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Title: Habitat selection and breeding ecology of three species of waders in the Western Isles of Scotland
Author: Jackson, David B.
ISNI:       0000 0001 3587 9762
Awarding Body: Durham University
Current Institution: Durham University
Date of Award: 1988
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The habitat requirements and population dynamics of Redshank, Dunlin and Ringed Plover on internationally important breeding grounds in the Western Isles of Scotland were studied from 1985 to 1987 using individually colour-ringed birds. Twenty-six habitat types were recognised at four study-sites on South Uist. The temporal and spatial use of the habitats by the three species were quantified. Redshank used a wide variety of pasture, marsh and water's-edge habitats and occurred mainly on "blackland" areas. Dunlin were largely confined to areas of old fallow machair and machair marsh. Ringed Plover occurred almost exclusively on the areas of machair used for cultivation. Redshank did not defend breeding territories and individuals ranged over wide areas. Dunlin and Ringed Plover held breeding territories within which most of their activities were confined. Late in the breeding season the seashore was an important feeding habitat for Dunlin and Ringed Plover. Breeding densities varied markedly between major habitat divisions and appeared to be mainly determined by the availability and quality of potential nest-sites as indicated by their conspicuousness to avian predators. Adults, especially males, nearly always returned to their previous year's nest-site or to close by. Young males bred significantly closer to their natal site than young females. Most birds settled within 4 km of their natal site. Breeding success, first-year and adult survival, and the age of first’ breeding were evaluated. The data were used to predict population trends, which were compared to results from large-scale population surveys. It is concluded that Redshank and Dunlin numbers are approximately stable but that Ringed Plover are decreasing. Avian predation was the main factor limiting productivity. Both early season and well concealed/camouflaged nests were more likely to be successful.The conservation of these birds is discussed and some measures suggested that might increase their productivity.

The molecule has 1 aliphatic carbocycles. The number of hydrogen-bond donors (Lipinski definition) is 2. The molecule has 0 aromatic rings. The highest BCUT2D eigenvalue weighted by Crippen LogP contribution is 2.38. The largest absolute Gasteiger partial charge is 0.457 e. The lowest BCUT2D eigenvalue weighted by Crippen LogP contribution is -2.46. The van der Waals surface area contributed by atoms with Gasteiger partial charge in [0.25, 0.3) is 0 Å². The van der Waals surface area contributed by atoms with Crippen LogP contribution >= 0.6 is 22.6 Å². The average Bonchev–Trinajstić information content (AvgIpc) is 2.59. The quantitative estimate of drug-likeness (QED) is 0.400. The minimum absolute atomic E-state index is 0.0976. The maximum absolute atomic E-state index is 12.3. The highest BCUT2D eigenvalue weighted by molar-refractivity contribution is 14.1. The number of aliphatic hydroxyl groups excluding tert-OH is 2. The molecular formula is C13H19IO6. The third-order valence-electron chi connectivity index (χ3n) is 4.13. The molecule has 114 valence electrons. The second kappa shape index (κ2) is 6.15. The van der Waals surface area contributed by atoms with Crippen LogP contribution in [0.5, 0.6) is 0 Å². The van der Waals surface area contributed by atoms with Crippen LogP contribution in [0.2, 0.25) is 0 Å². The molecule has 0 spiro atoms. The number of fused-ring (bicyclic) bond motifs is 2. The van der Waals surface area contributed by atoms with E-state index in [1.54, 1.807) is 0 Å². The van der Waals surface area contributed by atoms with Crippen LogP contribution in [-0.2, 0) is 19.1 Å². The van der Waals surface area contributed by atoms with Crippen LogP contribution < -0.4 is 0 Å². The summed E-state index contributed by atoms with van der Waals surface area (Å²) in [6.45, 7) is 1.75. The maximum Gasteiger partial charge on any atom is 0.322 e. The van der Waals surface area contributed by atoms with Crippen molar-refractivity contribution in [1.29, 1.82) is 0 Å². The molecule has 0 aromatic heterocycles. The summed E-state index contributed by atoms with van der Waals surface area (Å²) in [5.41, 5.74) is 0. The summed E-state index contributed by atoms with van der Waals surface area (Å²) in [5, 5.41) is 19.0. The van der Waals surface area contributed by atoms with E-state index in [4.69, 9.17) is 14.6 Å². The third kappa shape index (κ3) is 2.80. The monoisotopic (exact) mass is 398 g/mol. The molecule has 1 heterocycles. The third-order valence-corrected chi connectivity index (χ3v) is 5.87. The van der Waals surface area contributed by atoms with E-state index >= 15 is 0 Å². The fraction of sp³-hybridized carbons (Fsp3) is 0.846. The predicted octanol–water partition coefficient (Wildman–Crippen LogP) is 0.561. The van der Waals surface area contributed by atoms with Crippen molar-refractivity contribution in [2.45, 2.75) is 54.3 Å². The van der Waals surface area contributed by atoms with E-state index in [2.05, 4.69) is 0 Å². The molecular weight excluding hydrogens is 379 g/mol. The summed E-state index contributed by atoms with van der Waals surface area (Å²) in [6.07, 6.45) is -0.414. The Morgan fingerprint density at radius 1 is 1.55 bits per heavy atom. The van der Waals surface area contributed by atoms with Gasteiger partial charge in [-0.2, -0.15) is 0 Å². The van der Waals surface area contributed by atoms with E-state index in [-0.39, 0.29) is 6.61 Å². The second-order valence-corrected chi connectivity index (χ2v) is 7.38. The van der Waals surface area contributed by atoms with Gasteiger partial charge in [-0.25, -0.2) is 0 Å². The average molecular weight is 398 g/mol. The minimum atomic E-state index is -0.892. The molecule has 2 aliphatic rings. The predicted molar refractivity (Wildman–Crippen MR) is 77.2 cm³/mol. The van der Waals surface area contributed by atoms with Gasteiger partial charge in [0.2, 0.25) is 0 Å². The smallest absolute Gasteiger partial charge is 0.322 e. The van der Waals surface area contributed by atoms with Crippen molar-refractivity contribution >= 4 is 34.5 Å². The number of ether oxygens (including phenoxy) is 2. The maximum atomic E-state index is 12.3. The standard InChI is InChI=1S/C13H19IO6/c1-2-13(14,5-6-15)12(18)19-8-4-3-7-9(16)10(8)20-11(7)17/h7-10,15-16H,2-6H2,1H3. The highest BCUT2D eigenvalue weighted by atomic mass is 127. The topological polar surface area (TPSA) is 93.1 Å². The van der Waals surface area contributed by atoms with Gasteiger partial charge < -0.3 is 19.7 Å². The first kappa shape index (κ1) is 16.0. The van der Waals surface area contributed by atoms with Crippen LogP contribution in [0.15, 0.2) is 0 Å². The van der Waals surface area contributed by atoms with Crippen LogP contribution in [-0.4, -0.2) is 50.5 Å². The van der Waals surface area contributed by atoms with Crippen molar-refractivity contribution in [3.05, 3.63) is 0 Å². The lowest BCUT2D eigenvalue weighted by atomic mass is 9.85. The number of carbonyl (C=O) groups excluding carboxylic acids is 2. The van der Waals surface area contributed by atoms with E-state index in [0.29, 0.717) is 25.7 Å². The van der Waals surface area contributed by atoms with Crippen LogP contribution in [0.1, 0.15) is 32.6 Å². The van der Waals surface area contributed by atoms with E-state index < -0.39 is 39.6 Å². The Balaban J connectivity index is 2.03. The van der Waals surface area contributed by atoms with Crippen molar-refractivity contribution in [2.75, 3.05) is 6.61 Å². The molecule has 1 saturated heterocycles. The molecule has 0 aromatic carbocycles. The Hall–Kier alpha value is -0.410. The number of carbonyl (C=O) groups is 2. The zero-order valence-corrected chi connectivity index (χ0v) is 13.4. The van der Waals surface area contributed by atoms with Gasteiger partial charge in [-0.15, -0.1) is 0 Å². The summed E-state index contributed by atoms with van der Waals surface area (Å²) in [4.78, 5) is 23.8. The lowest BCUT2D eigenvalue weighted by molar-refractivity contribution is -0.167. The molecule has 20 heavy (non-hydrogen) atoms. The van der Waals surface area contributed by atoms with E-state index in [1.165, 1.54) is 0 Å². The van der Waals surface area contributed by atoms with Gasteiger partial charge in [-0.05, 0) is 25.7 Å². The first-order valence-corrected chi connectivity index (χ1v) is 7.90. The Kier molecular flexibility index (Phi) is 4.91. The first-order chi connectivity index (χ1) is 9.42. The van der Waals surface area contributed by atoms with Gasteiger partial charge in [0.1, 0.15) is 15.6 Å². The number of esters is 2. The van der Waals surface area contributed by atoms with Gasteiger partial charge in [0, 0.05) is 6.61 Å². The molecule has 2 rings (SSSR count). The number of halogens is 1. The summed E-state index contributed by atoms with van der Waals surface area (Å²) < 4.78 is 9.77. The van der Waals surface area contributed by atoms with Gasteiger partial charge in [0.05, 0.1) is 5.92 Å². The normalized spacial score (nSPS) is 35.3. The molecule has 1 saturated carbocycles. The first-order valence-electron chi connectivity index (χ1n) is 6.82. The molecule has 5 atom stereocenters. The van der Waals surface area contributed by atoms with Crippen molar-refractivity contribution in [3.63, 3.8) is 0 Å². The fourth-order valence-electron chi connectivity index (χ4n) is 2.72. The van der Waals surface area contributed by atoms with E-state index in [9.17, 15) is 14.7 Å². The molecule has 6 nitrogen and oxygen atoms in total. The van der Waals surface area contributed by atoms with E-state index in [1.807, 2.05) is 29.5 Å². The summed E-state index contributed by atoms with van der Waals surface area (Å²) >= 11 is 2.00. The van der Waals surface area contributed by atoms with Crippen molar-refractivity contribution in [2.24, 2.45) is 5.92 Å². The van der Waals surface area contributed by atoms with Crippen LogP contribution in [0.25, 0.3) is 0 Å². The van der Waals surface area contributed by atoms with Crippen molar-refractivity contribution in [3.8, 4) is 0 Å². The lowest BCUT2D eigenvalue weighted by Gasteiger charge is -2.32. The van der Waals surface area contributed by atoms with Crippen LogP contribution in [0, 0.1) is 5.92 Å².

Supervisor: Not available Sponsor: Not available
Qualification Name: Thesis (Ph.D.) Qualification Level: Doctoral
EThOS ID:  DOI: Not available
Keywords: Ecology